(A variant of this post was previously published at Fan To Pro.)
Last year I set about writing a book on how people can do career events at conventions. I titled it (being in love with alliteration),Convention Career Connection. I finally got it done, and out, self-published, at the end of March.
You can see more here.
So why write a book just on comic, SF, gaming, etc., conventions and the career events at them? It’s strange, but after writing the book I wanted to share my feelings with my readers.
I believe in the power of conventions. They bring us together, they let us experience amazing things. Conventions enrich us in many ways – and in fun ways. I have been going to conventions on and off for 29 years, and my only regret is I didn’t start earlier.
I believe in the power of fandom and our geekiness to help shape our careers. I believe that our loves and passions should drive our visions of careers and our place in the world. We are at our best when we do what we care about in many, many ways.
So, I wanted to try to formalize a set of mental tools and guidelines to help people make career events at conventions. I wanted to make it easier, clearer, and – if nothing else – to provide a tool to inspire people.
A convention is a marvelous place to run career events. You have a good idea of what the passions and interest of the attendees are. You have excellent potential teachers in attendance. People are in a good mood, and thus receptive to a good learning experience.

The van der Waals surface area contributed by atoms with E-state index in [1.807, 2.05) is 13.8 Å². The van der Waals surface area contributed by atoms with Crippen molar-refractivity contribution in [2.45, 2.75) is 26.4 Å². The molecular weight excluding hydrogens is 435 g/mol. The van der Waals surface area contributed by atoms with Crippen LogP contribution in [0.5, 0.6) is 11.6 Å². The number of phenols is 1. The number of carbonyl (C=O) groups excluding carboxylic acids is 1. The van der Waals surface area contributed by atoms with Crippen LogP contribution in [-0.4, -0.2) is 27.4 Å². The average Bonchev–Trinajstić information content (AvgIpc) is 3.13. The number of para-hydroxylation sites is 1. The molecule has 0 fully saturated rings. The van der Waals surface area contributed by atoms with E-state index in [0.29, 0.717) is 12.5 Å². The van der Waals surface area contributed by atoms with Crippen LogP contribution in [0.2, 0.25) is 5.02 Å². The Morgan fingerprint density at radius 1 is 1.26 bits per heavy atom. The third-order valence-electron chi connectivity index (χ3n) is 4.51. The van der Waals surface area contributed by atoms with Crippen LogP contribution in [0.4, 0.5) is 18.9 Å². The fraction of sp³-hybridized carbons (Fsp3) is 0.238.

In fact, the sheer diversity at conventions, and the many potential ways to reach and teach people, are kind of overwhelming. I’ve seen absolutely amazing career workshops and panels, and I’ve seen the same old same old. So I wanted to make sure there was a guide to inspire people to create new and more effective career events – or to realize when the usual was actually appropriate.
I also realize that when it comes to creating workshops, panels, and so forth on careers, it’s kind of hard to know where to start. Maybe that’s the reason for many redundant panels and repetitious events–people stick with what they know. So I wanted to create a kind of system that would help people know where to start.
I realized some convention events to help people with careers really don’t “go farther” like many professional training events. There’s no follow-up, no handouts, no support community. I want do encourage people running conventions to include some of the same things that professional training events did. Sure convention is all the way!
Finally, let’s face it; the economy sucks right now, the Great Recession grinds on, and many people are seeing their dreams crushed or deferred. This is my way to encourage fans, gamers, otaku, and geeks to turn their conventions into career engines and return people do their dreams.
So that’s it in a nutshell. Why I wrote a book about it.
So you? You with the dreams of being a comic artist or an editor, the dream of a writer or a game programmer, go make it happen. I’m not talking your career alone – I’m saying go help out at that convention you attend, or run, or speak at. I’m saying go make it a career dream machine.
The potential is there. Make it happen. For us now, and the geeks yet to come.